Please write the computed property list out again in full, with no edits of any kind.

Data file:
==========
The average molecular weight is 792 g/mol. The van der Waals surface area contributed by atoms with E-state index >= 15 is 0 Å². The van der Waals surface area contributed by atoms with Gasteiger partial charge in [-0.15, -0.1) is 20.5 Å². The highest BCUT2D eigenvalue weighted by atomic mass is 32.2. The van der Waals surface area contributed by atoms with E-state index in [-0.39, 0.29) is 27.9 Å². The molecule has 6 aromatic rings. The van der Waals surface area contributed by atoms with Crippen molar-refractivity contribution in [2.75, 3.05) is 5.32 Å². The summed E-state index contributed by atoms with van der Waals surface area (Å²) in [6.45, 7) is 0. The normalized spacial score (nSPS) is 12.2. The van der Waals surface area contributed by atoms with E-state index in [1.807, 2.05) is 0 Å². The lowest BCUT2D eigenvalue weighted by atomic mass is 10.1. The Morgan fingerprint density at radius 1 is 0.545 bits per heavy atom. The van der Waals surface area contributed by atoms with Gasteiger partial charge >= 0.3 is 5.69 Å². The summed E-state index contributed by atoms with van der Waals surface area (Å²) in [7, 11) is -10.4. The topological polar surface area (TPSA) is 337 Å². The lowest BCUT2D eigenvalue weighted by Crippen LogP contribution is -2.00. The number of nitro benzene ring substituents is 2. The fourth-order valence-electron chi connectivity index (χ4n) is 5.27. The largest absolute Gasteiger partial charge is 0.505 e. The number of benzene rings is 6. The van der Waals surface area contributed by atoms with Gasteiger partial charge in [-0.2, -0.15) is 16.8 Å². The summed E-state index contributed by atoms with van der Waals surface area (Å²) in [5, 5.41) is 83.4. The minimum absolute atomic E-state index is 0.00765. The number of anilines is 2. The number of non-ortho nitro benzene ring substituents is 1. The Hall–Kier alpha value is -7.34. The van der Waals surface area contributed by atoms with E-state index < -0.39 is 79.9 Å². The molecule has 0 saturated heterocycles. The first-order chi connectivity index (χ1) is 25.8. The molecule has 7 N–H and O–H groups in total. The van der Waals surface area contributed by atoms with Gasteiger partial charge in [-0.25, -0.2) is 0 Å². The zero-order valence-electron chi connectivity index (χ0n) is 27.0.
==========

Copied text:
The average molecular weight is 792 g/mol. The van der Waals surface area contributed by atoms with E-state index >= 15 is 0 Å². The van der Waals surface area contributed by atoms with Gasteiger partial charge in [-0.15, -0.1) is 20.5 Å². The highest BCUT2D eigenvalue weighted by atomic mass is 32.2. The van der Waals surface area contributed by atoms with E-state index in [-0.39, 0.29) is 27.9 Å². The molecule has 6 aromatic rings. The van der Waals surface area contributed by atoms with Crippen molar-refractivity contribution in [2.75, 3.05) is 5.32 Å². The summed E-state index contributed by atoms with van der Waals surface area (Å²) in [6.45, 7) is 0. The normalized spacial score (nSPS) is 12.2. The van der Waals surface area contributed by atoms with E-state index in [1.807, 2.05) is 0 Å². The lowest BCUT2D eigenvalue weighted by atomic mass is 10.1. The Morgan fingerprint density at radius 1 is 0.545 bits per heavy atom. The van der Waals surface area contributed by atoms with Gasteiger partial charge >= 0.3 is 5.69 Å². The summed E-state index contributed by atoms with van der Waals surface area (Å²) in [7, 11) is -10.4. The topological polar surface area (TPSA) is 337 Å². The lowest BCUT2D eigenvalue weighted by Crippen LogP contribution is -2.00. The number of nitro benzene ring substituents is 2. The fourth-order valence-electron chi connectivity index (χ4n) is 5.27. The largest absolute Gasteiger partial charge is 0.505 e. The number of benzene rings is 6. The van der Waals surface area contributed by atoms with Gasteiger partial charge in [-0.2, -0.15) is 16.8 Å². The summed E-state index contributed by atoms with van der Waals surface area (Å²) in [5, 5.41) is 83.4. The minimum absolute atomic E-state index is 0.00765. The number of anilines is 2. The number of non-ortho nitro benzene ring substituents is 1. The Hall–Kier alpha value is -7.34. The van der Waals surface area contributed by atoms with E-state index < -0.39 is 79.9 Å². The molecule has 0 saturated heterocycles. The first-order chi connectivity index (χ1) is 25.8. The molecule has 7 N–H and O–H groups in total. The van der Waals surface area contributed by atoms with Gasteiger partial charge in [-0.25, -0.2) is 0 Å². The zero-order valence-electron chi connectivity index (χ0n) is 27.0.